The new diamond sales and marketing agreement between the Namibian government and De Beers Société Anonyme would, in an unprecedented step, allow Namdeb to sell Namibian diamonds to third parties, by-passing the long-standing traditional arrangement of selling through De Beers channels at a time and price dictated by De Beers, the world’s largest diamond producer by value.
To take advantage of the new agreement Namibia is currently in the process of establishing a new diamond sales and marketing company, christened /Nore /Uis, revealed the Minister of Mines and Energy Obed Kandjoze in an exclusive interview with New Era on Wednesday.
Previously Namdeb was not allowed to sell diamonds through outside channels.
De Beers Société Anonyme had a ‘delivery entitlement’ clause inserted in the previous agreement to regulate the flow of Namibian diamonds into the international diamond market, by deciding when, the quantity and quality and at what price to buy Namibian diamonds.
“That clause is out of the new agreement, meaning De Beers will not set the price as was provided by the clause. We will not be obliged to do business along those lines anymore,” he said.
“The agreement opened a window on the market that enables government to buy a portion of rough diamonds and sell them through alternative channels,” the minister said.
He nevertheless said the new entity, /Nore /Uis, would not be competing with Namibia Diamond Trading Company (NDTC) which sells to the local diamond cutting and polishing sector.
De Beers Société Anonyme operates as a subsidiary of Anglo American and is a holding company to subsidiary diamond mining and exploration companies across the world, including the De Beers Holding, which jointly owns Namdeb with the Namibian government on equal shares, as well as De Beers Marine Namibia where government has had 30 per cent shareholding. Until now, and with the exception to Botswana who has 15 per cent in De Beers alongside Anglo America, De Beers has maintained a firm grip on how diamond-rich countries and shareholder governments interact with the world diamond supply. De Beers diamond sorting and aggregation businesses, which has been moved to Botswana, sifts through the production from each of its mines and bring the gems together before they are allocated to buyers through the system called ‘sights.’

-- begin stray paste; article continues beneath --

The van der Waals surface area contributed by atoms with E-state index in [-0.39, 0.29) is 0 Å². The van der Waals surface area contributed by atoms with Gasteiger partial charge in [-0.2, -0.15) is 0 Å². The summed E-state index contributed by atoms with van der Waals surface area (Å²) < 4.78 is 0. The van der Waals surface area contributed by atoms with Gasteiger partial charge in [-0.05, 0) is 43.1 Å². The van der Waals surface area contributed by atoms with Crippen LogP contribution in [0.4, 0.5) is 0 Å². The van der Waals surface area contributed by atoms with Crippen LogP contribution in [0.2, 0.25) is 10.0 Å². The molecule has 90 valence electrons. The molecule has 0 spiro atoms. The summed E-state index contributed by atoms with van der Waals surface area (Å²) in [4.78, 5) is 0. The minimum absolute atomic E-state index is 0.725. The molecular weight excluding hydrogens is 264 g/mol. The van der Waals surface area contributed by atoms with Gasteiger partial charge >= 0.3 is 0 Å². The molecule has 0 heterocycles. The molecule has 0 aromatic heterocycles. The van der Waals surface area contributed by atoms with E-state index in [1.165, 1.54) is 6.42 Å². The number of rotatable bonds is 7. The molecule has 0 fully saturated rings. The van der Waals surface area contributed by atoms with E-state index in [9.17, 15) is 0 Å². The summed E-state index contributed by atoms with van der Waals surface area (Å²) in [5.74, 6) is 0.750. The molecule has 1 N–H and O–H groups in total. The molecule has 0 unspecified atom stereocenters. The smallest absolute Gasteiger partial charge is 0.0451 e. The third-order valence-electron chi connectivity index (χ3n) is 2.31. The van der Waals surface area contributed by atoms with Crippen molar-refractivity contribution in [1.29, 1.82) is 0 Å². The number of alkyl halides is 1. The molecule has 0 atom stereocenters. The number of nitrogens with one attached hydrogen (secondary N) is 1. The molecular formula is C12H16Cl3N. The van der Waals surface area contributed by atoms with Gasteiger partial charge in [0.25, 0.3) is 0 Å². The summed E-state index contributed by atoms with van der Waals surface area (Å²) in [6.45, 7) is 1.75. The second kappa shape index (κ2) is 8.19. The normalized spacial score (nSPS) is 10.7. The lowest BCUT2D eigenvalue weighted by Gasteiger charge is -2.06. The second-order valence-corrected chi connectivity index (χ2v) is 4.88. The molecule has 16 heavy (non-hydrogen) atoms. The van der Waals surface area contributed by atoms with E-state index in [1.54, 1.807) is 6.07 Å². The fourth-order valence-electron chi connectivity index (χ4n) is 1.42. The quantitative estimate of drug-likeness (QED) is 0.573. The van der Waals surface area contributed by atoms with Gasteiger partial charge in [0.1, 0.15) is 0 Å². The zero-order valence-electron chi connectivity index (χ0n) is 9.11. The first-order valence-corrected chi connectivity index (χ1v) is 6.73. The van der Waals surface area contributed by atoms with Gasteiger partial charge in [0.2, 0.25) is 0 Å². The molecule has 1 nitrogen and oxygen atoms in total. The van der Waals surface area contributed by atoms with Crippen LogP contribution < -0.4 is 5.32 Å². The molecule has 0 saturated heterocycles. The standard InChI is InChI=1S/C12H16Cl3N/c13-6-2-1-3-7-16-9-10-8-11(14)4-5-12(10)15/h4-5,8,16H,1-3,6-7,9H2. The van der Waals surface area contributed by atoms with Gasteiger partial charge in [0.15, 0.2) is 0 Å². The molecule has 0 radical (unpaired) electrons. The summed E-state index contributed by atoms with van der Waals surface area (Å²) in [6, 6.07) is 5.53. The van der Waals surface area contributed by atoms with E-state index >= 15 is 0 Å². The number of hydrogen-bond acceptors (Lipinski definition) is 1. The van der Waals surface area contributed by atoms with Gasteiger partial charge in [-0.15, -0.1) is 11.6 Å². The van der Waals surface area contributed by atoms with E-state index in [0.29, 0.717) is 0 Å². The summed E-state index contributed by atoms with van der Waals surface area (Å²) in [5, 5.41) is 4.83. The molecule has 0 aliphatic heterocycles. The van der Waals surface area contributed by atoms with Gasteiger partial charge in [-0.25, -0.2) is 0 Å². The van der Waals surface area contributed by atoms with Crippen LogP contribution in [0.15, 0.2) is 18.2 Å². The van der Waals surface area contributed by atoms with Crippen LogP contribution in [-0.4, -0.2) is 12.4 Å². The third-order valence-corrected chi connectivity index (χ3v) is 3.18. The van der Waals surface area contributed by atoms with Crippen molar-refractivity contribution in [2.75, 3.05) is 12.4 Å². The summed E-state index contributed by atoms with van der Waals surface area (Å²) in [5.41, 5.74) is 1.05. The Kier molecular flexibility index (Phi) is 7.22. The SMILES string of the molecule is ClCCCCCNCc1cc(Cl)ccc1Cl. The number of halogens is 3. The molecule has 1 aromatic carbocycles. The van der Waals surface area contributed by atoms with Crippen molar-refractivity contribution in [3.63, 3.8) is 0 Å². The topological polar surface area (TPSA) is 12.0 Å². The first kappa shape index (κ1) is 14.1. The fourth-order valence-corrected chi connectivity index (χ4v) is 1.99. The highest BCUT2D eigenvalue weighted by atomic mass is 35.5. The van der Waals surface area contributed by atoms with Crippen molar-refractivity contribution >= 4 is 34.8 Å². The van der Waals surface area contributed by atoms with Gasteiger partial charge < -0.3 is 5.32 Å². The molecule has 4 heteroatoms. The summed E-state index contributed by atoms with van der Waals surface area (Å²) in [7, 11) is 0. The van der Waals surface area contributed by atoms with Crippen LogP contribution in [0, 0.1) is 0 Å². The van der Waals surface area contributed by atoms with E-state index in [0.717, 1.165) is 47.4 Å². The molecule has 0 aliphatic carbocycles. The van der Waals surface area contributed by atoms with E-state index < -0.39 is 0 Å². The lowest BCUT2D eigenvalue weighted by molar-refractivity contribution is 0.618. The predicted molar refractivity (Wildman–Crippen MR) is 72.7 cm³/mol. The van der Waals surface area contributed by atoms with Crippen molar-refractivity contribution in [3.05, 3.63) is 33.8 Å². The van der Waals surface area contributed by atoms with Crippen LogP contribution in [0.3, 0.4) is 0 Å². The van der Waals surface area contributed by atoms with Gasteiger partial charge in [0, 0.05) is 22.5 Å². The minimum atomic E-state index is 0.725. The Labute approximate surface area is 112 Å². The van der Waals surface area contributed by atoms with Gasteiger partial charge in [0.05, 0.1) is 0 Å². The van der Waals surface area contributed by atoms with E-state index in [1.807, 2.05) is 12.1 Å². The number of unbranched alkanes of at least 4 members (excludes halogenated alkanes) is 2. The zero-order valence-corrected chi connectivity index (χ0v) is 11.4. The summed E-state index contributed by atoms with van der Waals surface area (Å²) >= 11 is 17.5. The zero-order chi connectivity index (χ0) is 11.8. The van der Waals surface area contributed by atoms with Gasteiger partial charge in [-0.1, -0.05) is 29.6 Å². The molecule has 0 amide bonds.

“The delivery entitlement provision that allows De Beers to choose not to buy mine production during depressed market conditions poses high risk for mining operations because Namdeb bleeds while they scout the markets. They used to call the shots, this is not the case anymore,” he said.
“If the market is bad, De Beers will opt not to buy and Namdeb will be forced to stockpile at its own cost until the market improves. Namdeb runs losses while waiting for the markets to improve because they have to stockpile while De Beers runs no risk at all,” he said. Namibia and De Beers Société Anonyme are in the process of signing the new terms of diamond sales and marketing agreement. De Beers’ group chief executive officer Philipe Mellier has this week expressed satisfaction with the terms negotiated.
“We are happy, we are all smiling and negotiating together with it. We will invite you when we are going to sign the agreement,” Mellier told journalists after meeting with President Hage Geingob at State House this week. Kandjoze however says despite the successful negotiations more still needs to be done to ensure that raw materials benefit the local economy.
Since independence foreign multinationals have been flexing their muscles in the mining industry, a situation that Kandjoze says would soon change.
Kandjoze, appointed by President Hage Geingob in March due to his mining background, said although there are some terms that could have been negotiated differently, he is happy with the final outcome of the negotiations.
“You must remember that we are in partnership and therefore we cannot expect everything to go our way. Investors are very important in this equation. Government is happy with the terms,” he said.
The new terms for diamond sales and marketing agreement would also increase the supply of rough diamonds to the local diamond cutting and polishing industry.
Currently the industry is supplied with 10 percent of the value of local rough diamond through the NDTC, which has previously said the amount is not sufficient to sustain the local diamond cutting and polishing industry.
New Era Reporter
2015-06-26 10:10:41 | 4 years ago